Define what the fitness tracker should help you with
As we discussed in the beginning of this series, using a fitness tracker without a clear intention can easily turn every training session into a race and cause overtraining. Similarly, it can make you feel like a failure when tracking sleep, resting heart rate, or steps if you don’t set a goal. That’s why you have to define your goals and what progress looks like before you start.
Be as specific as you can. Don’t just say things like I want to lose weight. Define how much weight you want to lose and by when and how will the fitness trackers help you. Also, make sure you understand what is fueling your goal. Do you want to lose weight because you want to look good naked? Or is it because of your power to weight ratio so you can win races and impress friends? Or is it for health reasons? Knowing your true reason why will help you stick to the plan.
Define what you’re testing
The second most important thing is to know that you’re testing your training plan, not yourself. You know from the last article that a lot of people take data from fitness trackers very personally. If your goal is to improve VO2max and your fitness tracker is showing that you’re lagging behind, it’s your training plan that’s broken, not you. And it’s the same if you want to improve sleep. If your fitness tracker shows poor sleep quality, it’s probably because the intervention you put in place isn’t working. It doesn’t mean something is wrong with you.
For this reason, you have to define what part of your training plan or what intervention in your lifestyle you’re going to test. For example, you can test if adding one more VO2max session per week improves your time on that local climb. Or you can test if setting a fixed go-to-bed time helps improve sleep quality.
Focus on patterns and trends
As you know from the previous article, fitness trackers can be inaccurate, especially when looking at individual granular data. Plus, your results might vary from day to day as well. What trackers are best at is showing you trends.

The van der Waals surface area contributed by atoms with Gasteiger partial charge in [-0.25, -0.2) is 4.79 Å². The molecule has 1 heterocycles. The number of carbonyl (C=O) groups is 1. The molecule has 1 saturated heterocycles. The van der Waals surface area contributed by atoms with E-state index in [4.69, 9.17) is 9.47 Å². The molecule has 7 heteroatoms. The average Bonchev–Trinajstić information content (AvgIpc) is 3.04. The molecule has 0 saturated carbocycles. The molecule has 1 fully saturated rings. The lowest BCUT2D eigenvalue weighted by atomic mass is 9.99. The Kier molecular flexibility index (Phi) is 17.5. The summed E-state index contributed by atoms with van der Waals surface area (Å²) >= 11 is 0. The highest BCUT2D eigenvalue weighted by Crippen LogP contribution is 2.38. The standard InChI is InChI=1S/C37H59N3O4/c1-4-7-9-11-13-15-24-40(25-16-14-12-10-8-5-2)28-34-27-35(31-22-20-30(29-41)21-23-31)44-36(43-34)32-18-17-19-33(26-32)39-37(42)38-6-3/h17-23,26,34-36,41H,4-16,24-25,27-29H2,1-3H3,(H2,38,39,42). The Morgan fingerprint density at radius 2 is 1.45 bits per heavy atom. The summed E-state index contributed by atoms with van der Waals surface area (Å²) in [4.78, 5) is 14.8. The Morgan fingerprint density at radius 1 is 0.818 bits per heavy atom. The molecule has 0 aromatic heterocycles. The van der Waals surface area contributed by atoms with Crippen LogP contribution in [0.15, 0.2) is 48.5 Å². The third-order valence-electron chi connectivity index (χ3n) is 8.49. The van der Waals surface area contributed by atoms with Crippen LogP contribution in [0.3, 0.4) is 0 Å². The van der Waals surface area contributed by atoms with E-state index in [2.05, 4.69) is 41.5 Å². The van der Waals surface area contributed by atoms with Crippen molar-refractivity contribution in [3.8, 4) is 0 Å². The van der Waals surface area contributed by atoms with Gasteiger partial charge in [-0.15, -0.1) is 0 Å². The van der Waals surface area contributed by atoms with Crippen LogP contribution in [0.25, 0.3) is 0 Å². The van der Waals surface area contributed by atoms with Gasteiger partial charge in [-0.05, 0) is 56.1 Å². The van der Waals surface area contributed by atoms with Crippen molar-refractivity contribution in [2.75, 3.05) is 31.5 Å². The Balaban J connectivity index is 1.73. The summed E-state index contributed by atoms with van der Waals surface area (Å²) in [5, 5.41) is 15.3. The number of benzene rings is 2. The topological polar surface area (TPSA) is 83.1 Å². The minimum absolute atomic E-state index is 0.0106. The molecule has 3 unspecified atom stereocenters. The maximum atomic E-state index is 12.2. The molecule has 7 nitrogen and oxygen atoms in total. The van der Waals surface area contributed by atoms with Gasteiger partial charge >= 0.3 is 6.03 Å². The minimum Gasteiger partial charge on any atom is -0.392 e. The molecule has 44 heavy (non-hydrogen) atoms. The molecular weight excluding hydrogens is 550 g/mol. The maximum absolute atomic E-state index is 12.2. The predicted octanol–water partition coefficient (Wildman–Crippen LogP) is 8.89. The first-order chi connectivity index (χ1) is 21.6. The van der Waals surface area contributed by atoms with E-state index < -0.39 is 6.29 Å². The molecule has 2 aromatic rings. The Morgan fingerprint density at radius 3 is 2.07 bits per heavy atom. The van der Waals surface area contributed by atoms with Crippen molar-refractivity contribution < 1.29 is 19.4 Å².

For example, when losing weight, your weight will fluctuate, you might be seeing an increase right when you feel like you’re doing well. That can be crushing. Similarly, when training for a race that is many months away, you’re going to have weaker weeks and stronger weeks. In each case, the long-term trend is what matters most. Is your weight trending down over several weeks in a row? Is your aerobic capacity improving over the span of the season? Fitness trackers shine at answering these questions for you.
Make it social
Studies show that people are more likely to stick to an exercise regime if they do it with a friend. If you want to get the most out of your fitness tracker, it will really help if you have someone to share the journey with. Some fitness trackers like Garmin offer social features on their app and others can be connected to platforms such as Strava, Map my run, and many others. That’s where you can discover friends, see how your peers are doing, or simply share your successes with a circle of close friends or family. Depending on what your goal is, you can also take advantage of joining relevant challenges and making the whole thing into a sort of a game.
The more data you give to your tracker, the more accurate trends and numbers you will see. If you have a device that continuously measures heart rate, sleep, and step count, make sure to wear it all day (and all night) to take full advantage. Also, Garmin trackers that offer VO2 Max readings will need you to run consistently to get an accurate reading and they can offer race predictions after a few consistent training runs.
Wear it right
Last but not least, make sure you’re wearing your fitness tracker right. It can significantly improve accuracy. Pay special attention to the following three things.
- The right fit – A fitness that features a wrist-based heart rate sensor benefits from a snug but comfortable fit during an activity. Wear the tracker two finger widths above your wrist, and remember to loosen it after the workout.
- Keep it clean and dry – Thoroughly rinse and allow your fitness tracker to dry after exposure to sweat from a workout or water from swimming or showering. Prolonged exposure to moisture may result in your skin being irritated.
- Care about your skin – If you feel your skin getting irritated from long term wear, switch up the wrist on which you wear your device to help prevent skin irritation.
The last article in this series is focused on helping you decide whether a fitness tracker is really a good choice for you. It will also offer alternative ways to keep track of important metrics that help you improve as an athlete.